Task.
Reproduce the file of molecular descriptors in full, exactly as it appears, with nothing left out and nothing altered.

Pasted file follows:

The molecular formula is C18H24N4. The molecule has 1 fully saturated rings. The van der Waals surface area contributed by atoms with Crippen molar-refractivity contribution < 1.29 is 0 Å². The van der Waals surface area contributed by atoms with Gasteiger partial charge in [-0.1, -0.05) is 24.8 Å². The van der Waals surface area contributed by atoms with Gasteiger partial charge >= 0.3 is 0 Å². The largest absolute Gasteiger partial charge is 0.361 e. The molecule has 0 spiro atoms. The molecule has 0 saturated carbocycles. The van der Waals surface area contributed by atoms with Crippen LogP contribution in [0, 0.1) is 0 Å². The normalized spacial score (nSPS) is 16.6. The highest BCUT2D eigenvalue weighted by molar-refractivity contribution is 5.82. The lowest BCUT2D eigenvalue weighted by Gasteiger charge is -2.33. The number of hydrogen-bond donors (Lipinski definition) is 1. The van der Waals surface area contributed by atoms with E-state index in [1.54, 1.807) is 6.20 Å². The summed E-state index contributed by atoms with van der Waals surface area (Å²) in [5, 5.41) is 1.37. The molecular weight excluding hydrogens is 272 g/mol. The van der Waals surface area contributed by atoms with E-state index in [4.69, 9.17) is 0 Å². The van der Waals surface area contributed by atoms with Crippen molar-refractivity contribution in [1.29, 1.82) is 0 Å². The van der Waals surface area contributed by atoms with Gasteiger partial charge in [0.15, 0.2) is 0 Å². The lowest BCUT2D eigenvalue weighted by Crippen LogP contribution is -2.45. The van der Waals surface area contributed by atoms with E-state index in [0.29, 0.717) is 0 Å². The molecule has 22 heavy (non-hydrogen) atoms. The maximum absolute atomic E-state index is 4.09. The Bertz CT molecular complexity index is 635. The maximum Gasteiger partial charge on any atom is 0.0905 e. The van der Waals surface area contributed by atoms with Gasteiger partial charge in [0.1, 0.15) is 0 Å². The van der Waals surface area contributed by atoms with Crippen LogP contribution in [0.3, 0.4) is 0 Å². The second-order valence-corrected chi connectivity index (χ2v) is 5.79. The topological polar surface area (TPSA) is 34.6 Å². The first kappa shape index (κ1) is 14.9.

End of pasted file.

The molecular formula is C18H24N4. The molecule has 1 fully saturated rings. The van der Waals surface area contributed by atoms with Crippen molar-refractivity contribution < 1.29 is 0 Å². The van der Waals surface area contributed by atoms with Gasteiger partial charge in [-0.1, -0.05) is 24.8 Å². The van der Waals surface area contributed by atoms with Gasteiger partial charge >= 0.3 is 0 Å². The largest absolute Gasteiger partial charge is 0.361 e. The molecule has 0 spiro atoms. The molecule has 0 saturated carbocycles. The van der Waals surface area contributed by atoms with Crippen LogP contribution in [0, 0.1) is 0 Å². The normalized spacial score (nSPS) is 16.6. The highest BCUT2D eigenvalue weighted by molar-refractivity contribution is 5.82. The lowest BCUT2D eigenvalue weighted by Gasteiger charge is -2.33. The number of hydrogen-bond donors (Lipinski definition) is 1. The van der Waals surface area contributed by atoms with E-state index in [1.54, 1.807) is 6.20 Å². The summed E-state index contributed by atoms with van der Waals surface area (Å²) in [5, 5.41) is 1.37. The molecular weight excluding hydrogens is 272 g/mol. The van der Waals surface area contributed by atoms with E-state index in [4.69, 9.17) is 0 Å². The van der Waals surface area contributed by atoms with Crippen molar-refractivity contribution in [1.29, 1.82) is 0 Å². The van der Waals surface area contributed by atoms with Gasteiger partial charge in [0.15, 0.2) is 0 Å². The lowest BCUT2D eigenvalue weighted by Crippen LogP contribution is -2.45. The van der Waals surface area contributed by atoms with E-state index in [0.29, 0.717) is 0 Å². The molecule has 22 heavy (non-hydrogen) atoms. The maximum absolute atomic E-state index is 4.09. The Bertz CT molecular complexity index is 635. The maximum Gasteiger partial charge on any atom is 0.0905 e. The van der Waals surface area contributed by atoms with Gasteiger partial charge in [0.1, 0.15) is 0 Å². The van der Waals surface area contributed by atoms with Crippen LogP contribution in [0.3, 0.4) is 0 Å². The second-order valence-corrected chi connectivity index (χ2v) is 5.79. The topological polar surface area (TPSA) is 34.6 Å². The first kappa shape index (κ1) is 14.9.